A lot of people gawk when I tell them that I work with my spouse. Those looks become even more exaggerated when we tell them we not only work for the same company, but at one time we worked in the same organization, in the same building, and on the same floor. But then I caveat with- do you often talk to your spouse about work? Do you always know the exact context of what the other person is going through, the challenges they face, the climate of your jobs? We do. And we talk all the time. To the point we often find ourselves passionately talking about work during our date nights. But we love it; and we both love to work for Cisco.
Despite going to the same engineering school in upstate New York, and being from the same state, Christopher , my husband, and I had never interacted until we joined Cisco as Software Engineering Interns through the IT University Program in 2015. We became roommates and then natural friends through our internship and remained friends throughout the school year, through another Cisco internship where we even worked on the same team, and through earning our accelerated Masters. We came to work full time at Cisco in 2017, both under the Information Technology organization (now Digital Enterprise Solutions, or DES) and had remained friends, close colleagues, and roommates.
I can’t exactly pinpoint when it happened but at some point, after being in the workforce together, living together, solving problems together, we realized we wouldn’t want to do these things with anyone else. We got married in 2019 and shortly after had our first son, Porter, and most recently introduced our second son, Cole. We are a Cisco family through and through.
In our nearly 6 years of internship and full-time experience, we have pushed each other, competed against one another, celebrated promotions together, aired grievances, and have frequently burst into the other’s office space to get help on a tricky problem to solve. Even though we are both software engineers by trade, we differ in programmatic styles and scope. Chris is more of the heads down in the code engineer, driven by precision, industry standards, and best practices. He would often challenge himself to reduce his response times to sub-millisecond numbers. I was always the more process oriented and procedural engineer, looking at the high-level logic and trying to cover all the corner cases, happy with delivering a well-designed system that someone else could implement. Together we complement each other, and I like to think, strengthen our skillsets with a constant ping-pong of ideas.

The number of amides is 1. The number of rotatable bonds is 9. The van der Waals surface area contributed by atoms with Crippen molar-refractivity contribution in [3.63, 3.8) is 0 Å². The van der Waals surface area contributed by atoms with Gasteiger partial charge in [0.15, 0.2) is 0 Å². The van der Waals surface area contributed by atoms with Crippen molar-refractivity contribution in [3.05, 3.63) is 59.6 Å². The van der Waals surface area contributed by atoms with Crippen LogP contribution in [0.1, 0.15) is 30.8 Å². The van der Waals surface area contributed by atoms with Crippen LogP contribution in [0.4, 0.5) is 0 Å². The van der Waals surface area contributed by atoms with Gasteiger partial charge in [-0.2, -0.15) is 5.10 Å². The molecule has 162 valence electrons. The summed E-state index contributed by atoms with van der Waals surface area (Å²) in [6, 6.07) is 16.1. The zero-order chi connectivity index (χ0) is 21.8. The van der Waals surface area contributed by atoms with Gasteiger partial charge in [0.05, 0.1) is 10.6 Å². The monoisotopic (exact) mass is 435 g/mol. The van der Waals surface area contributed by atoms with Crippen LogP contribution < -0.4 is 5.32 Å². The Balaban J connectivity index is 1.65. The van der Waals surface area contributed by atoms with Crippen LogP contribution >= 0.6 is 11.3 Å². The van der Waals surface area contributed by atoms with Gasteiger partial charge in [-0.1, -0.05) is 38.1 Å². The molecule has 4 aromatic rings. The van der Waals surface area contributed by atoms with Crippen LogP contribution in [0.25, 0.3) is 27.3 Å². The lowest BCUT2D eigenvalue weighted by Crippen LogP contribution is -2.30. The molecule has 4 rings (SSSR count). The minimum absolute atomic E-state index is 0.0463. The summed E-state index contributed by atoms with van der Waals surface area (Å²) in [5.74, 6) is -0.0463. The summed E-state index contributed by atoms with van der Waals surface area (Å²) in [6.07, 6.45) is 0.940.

Although we started off as Software Engineers, our career paths have taken off in unexpected but exciting directions. We both made a big shift last year to explore different parts of the company. Chris is now a Leader of Engineering in the Customer and Partner Experience (CPX) organization, and I went to become a Business Operations Manager in the CPX joint Chief of Staff and Operations team. However, last month I accepted a position as a Strategy & Planning lead in CPX’s newly formed Product and Strategy organization and could not be more enthusiastic about the role and getting to work closer to Chris again. Shifting organizations and roles is something many of our mentors have encouraged us to do but Cisco is uniquely positioned to support. It is true when they say Cisco is like its own city; you can do nearly any job without ever having to leave the company. Your career path can be straight forward, if you desire, or it can be a game of chutes and ladders. This flexibility allows us both to experience different facets of the business and ultimately grow our knowledge to understand both technical and business problems from different viewpoints and scopes. That in turn helps us to challenge each other’s problems through a variety of different lenses and teaches us to remain objective.
Now, it isn’t always roses. Since our lifestyle is different than other couples and we don’t have ‘traditional’ family roles, when our deadlines overlap it is a not-so-pretty happening at the Renus household. We often jump back online after putting our boys to bed, we switch drop off or pick up duty in a pinch, and we occasionally take meetings while making dinner or giving baths. However, we are empowered by our management and senior leadership teams to flex our time and make up for those hectic nights. We often use the ‘Day for Me’, which is a generously gifted day off given by our executive leaders, to do something as a family: phones down, no work talk, quality time to be the Renuses.
Now, maybe at this point you still think we are crazy to enjoy working together – and that may be! – but it works for us. We are able to remain present in each other’s lives, feel supported in our careers, and maintain a well-integrated work and family life balance. Not many get to say that their work spouse is their real life spouse, but we get to every day.
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